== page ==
SANDPOINT - The long-awaited and hotly-debated Sand Creek Byway opened ahead of schedule and without a hitch on Friday morning to hoots, hollers and honks.
Some longtime project supporters shed tears of joy while critics muttered dejectedly as traffic began to roll over the $106 million U.S. Highway 95 realignment project that has been talked about for the last 60 years.
Traffic signals were sequenced and crews from lead contractor Parsons RCI picked up barrels and uncovered permanent signage, clearing the way for a pilot car to guide northbound traffic over the mainline span over Sand Creek. Southbound traffic soon followed.
In either direction, the vistas from the top of bridge were sweeping, with sun-dappled Lake Pend Oreille on one side and placid Sand Creek on the other. The views also captured a snapshot of a city that for decades has largely had its back to the creek, but is slowly turning to face and embrace the creek.
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Although there were murmurs of collisions on the project shortly after it opened, Sandpoint Police Chief Mark Lockwood and Ponderay Police Chief Mike Hutter said the opening was uneventful as far as crashes went.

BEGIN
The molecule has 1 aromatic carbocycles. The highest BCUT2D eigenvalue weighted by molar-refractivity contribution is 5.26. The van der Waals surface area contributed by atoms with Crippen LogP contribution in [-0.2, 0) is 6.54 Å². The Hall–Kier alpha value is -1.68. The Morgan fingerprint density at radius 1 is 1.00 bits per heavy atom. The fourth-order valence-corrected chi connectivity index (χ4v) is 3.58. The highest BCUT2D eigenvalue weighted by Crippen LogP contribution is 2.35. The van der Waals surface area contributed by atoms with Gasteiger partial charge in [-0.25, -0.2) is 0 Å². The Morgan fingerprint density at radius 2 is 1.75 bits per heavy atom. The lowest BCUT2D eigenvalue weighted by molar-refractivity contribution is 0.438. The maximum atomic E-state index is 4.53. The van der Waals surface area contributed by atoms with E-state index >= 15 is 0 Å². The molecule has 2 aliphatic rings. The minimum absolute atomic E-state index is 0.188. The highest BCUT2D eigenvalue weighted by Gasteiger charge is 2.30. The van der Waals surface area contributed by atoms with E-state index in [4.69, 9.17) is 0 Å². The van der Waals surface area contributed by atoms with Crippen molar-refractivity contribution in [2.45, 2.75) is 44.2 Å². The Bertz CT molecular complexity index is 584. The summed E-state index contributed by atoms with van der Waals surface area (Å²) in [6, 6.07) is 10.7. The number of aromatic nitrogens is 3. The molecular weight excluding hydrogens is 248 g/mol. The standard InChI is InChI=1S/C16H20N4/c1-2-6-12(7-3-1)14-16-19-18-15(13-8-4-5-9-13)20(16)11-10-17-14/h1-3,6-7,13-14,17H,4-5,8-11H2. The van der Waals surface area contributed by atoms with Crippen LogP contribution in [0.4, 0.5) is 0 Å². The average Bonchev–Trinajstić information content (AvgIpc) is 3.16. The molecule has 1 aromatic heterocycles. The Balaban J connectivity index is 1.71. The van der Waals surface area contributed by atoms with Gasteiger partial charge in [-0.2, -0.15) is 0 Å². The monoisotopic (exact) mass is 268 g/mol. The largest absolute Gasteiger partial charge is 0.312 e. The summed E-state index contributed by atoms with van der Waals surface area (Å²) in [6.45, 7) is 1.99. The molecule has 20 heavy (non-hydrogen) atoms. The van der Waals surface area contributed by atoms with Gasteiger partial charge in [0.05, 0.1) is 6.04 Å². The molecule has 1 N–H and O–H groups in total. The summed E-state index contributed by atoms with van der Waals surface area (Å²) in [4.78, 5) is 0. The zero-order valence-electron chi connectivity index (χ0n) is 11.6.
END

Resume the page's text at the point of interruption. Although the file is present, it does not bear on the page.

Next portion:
Hutter said an elderly woman from Athol was stopped for driving 68 mph in a 45 mph zone 15 minutes after the new alignment opened. She was given a warning and spared a $90 ticket.
"There has been a lot of elbow grease, blood, sweat and tears," said Parsons engineer Shane Webley.
The construction timeline of nearly four years was a bit longer than typical projects undertaken by Parsons.
"That's a long time to be married to a contractor. That's a long time to be married to an owner," Webley said with the latter reference meaning the Idaho Transportation Department.
But Webley said the experience was rewarding for the 180 Parsons workers who became part of the community during construction. Webley was also grateful for the countless other contractors who worked on the job.
"I knew there was a skilled workforce here that could build this job expertly," he said.
The bypass was forecasted in 1999 to shunt 15 percent of through-town traffic away from downtown. Barbara Babic, an ITD spokeswoman, said further traffic analysis is pending.
"The process isn't over. Now we gather data," she said.